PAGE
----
Artist S.M. Sultan was an introvert and preferred to be away from the crowd. His creative intensity and passion about art positioned him to being one of the outstanding painters in our country. The legendary artist had a unique style of living and had an approach to animals and birds different from that of others. It is often said that he could understand their language. The artist had a great affection for pure scenic beauty, animals, birds, plants, rural people and disadvantaged community in our bucolic ambience. These are the prime subjects on his canvas. Sultan was a mysterious figure for us as long as he lived. It was only after his death that many aspects of his life have gradually been discovered.
SM Sultan was born in 1923 in Masimdia, Narail district. After merely five years of schooling in Victoria Collegiate School in Narail, he joined his father to work as a mason. At one stage, he joined the Calcutta Art School but left the institute without completing his degree. In the village of Masimdia, by the banks of the river Chitra, Sultan lived in a century-old, dilapidated house in the company of animals, birds, turtles and snakes. The painter had already abjured the idea of family. He cared for birds, animals and foliage. In the house where the master painter lived there was no electricity and matters were compounded by a lack of hygiene. And yet Sultan was fully accustomed to being part of such an atmosphere.
A bohemian and mystic, Sultan's works delve deep into rural life - especially peasants, fishermen, day labourers and their simple lives. His works articulate the lives of the working class. His works mainly focus on disadvantaged communities, but also highlight their power of unity and the struggle for power. His paintings visually narrate stories of rural households, where men and women are seen immersed in chores and farmers toiling in the fields. His figures are muscular and powerful, denoting a sense of prosperity - a vision the artist had for rural Bengal. Sultan drew male figures influenced by the European Renaissance tradition, while his women - buxom and curvaceous - belong to the old Indian tradition. Tiny huts and villages are also seen in the paintings. Sultan was mainly recognised for his depiction of rural beauty and villagers. Sultan’s early works were influenced by western technics and forms, particularly impressionism, however, in his later works particularly, works exhibited in 1976, we discover there is a constant temptation to decolonise his art technics and forms.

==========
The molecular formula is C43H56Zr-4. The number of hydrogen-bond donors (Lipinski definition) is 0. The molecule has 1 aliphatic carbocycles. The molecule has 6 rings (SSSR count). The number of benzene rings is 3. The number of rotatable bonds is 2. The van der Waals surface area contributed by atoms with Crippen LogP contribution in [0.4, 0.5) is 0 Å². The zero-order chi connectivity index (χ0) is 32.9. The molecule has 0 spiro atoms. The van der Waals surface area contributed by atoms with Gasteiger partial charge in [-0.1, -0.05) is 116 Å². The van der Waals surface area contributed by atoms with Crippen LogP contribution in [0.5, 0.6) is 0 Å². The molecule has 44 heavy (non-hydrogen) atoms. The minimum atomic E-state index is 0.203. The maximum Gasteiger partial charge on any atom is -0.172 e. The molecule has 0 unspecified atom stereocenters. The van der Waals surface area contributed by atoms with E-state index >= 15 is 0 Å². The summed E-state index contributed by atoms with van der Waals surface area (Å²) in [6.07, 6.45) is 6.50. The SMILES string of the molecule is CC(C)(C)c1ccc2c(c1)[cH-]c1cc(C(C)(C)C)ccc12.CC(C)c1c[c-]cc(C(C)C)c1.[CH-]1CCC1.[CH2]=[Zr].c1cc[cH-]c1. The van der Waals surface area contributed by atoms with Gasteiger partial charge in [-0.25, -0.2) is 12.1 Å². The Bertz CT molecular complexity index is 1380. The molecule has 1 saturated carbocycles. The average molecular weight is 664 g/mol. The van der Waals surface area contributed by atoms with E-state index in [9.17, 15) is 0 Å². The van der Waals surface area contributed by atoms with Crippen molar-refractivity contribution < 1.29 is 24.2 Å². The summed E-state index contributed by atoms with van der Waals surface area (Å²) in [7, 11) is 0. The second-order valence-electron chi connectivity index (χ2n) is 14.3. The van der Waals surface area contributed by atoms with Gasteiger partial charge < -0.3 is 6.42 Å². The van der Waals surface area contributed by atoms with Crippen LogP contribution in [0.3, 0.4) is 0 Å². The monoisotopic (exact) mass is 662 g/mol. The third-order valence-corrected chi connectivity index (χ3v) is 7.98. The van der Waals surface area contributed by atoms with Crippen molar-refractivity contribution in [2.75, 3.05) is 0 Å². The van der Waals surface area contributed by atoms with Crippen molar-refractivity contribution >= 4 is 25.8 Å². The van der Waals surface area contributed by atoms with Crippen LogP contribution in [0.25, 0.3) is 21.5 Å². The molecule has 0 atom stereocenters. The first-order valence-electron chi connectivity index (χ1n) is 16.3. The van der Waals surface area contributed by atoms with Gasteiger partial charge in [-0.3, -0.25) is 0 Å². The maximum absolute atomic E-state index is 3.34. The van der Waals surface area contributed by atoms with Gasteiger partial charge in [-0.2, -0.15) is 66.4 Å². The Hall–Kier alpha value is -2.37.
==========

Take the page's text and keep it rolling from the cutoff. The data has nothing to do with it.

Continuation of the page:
Sultan’s drawings, such as his self-portrait, are characterised by their economy and compactness. The lines are powerful and fully developed. His early paintings were influenced by the Impressionists. In his oils he employed Van Gogh’s impasto technique. His watercolors, predominantly landscapes, are bright and lively.
Architect and art critic Professor Shamsul Wares said, "On a first impression at Sultan's paintings, one gets the impression of strength and vigour. His canvas is huge and denotes the harmony, simplicity and integrity of villagers. He was a good-natured secular. He had the rare ability to quickly become the centre of attention at any social and cultural gathering."
For his achievement in fine arts he was awarded with the Ekushey Padak in 1982; the Bangladesh Charu Shilpi Sangsad Award in 1986; and the Independence Day Award in 1993. His works are held in several major collections in Bangladesh, including the Bangladesh National Museum, the National Art Gallery, the S.M. Sultan Memorial Museum, and the Bengal Foundation.
The master painter died in 1994.
The writer is an art critic and cultural curator.